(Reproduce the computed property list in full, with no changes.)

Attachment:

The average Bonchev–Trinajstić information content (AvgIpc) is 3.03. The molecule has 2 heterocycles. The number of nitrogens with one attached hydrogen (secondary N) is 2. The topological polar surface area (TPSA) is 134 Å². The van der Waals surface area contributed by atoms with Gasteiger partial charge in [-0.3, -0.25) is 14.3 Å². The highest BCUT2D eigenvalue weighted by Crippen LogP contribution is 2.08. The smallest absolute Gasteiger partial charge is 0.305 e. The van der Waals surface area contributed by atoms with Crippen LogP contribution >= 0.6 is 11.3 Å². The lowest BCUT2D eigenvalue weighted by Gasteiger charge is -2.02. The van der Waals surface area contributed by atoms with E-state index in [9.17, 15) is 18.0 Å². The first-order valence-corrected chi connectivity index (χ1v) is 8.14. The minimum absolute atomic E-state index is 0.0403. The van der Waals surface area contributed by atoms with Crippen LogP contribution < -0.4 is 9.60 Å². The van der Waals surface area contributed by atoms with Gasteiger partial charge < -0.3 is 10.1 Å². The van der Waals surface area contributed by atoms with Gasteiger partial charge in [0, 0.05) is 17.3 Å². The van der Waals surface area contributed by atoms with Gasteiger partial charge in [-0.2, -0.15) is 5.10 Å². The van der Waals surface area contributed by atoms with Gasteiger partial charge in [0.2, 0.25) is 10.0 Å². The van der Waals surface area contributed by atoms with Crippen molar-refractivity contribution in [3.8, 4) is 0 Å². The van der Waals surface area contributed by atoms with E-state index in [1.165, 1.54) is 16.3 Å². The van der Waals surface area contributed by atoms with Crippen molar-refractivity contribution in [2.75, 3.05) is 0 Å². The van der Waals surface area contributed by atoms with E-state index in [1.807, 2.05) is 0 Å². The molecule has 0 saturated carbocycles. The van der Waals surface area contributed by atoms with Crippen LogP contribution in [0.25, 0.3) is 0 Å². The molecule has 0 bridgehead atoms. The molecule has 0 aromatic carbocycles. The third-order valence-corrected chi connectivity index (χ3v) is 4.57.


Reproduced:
The average Bonchev–Trinajstić information content (AvgIpc) is 3.03. The molecule has 2 heterocycles. The number of nitrogens with one attached hydrogen (secondary N) is 2. The topological polar surface area (TPSA) is 134 Å². The van der Waals surface area contributed by atoms with Gasteiger partial charge in [-0.3, -0.25) is 14.3 Å². The highest BCUT2D eigenvalue weighted by Crippen LogP contribution is 2.08. The smallest absolute Gasteiger partial charge is 0.305 e. The van der Waals surface area contributed by atoms with Crippen LogP contribution >= 0.6 is 11.3 Å². The lowest BCUT2D eigenvalue weighted by Gasteiger charge is -2.02. The van der Waals surface area contributed by atoms with E-state index in [9.17, 15) is 18.0 Å². The first-order valence-corrected chi connectivity index (χ1v) is 8.14. The minimum absolute atomic E-state index is 0.0403. The van der Waals surface area contributed by atoms with Crippen LogP contribution < -0.4 is 9.60 Å². The van der Waals surface area contributed by atoms with Gasteiger partial charge < -0.3 is 10.1 Å². The van der Waals surface area contributed by atoms with Gasteiger partial charge in [0, 0.05) is 17.3 Å². The van der Waals surface area contributed by atoms with Gasteiger partial charge in [-0.2, -0.15) is 5.10 Å². The van der Waals surface area contributed by atoms with Gasteiger partial charge in [0.2, 0.25) is 10.0 Å². The van der Waals surface area contributed by atoms with Crippen molar-refractivity contribution in [3.8, 4) is 0 Å². The van der Waals surface area contributed by atoms with E-state index in [1.165, 1.54) is 16.3 Å². The van der Waals surface area contributed by atoms with Crippen molar-refractivity contribution in [2.75, 3.05) is 0 Å². The van der Waals surface area contributed by atoms with E-state index in [1.807, 2.05) is 0 Å². The molecule has 0 saturated carbocycles. The van der Waals surface area contributed by atoms with Crippen LogP contribution in [0.25, 0.3) is 0 Å². The molecule has 0 bridgehead atoms. The molecule has 0 aromatic carbocycles. The third-order valence-corrected chi connectivity index (χ3v) is 4.57.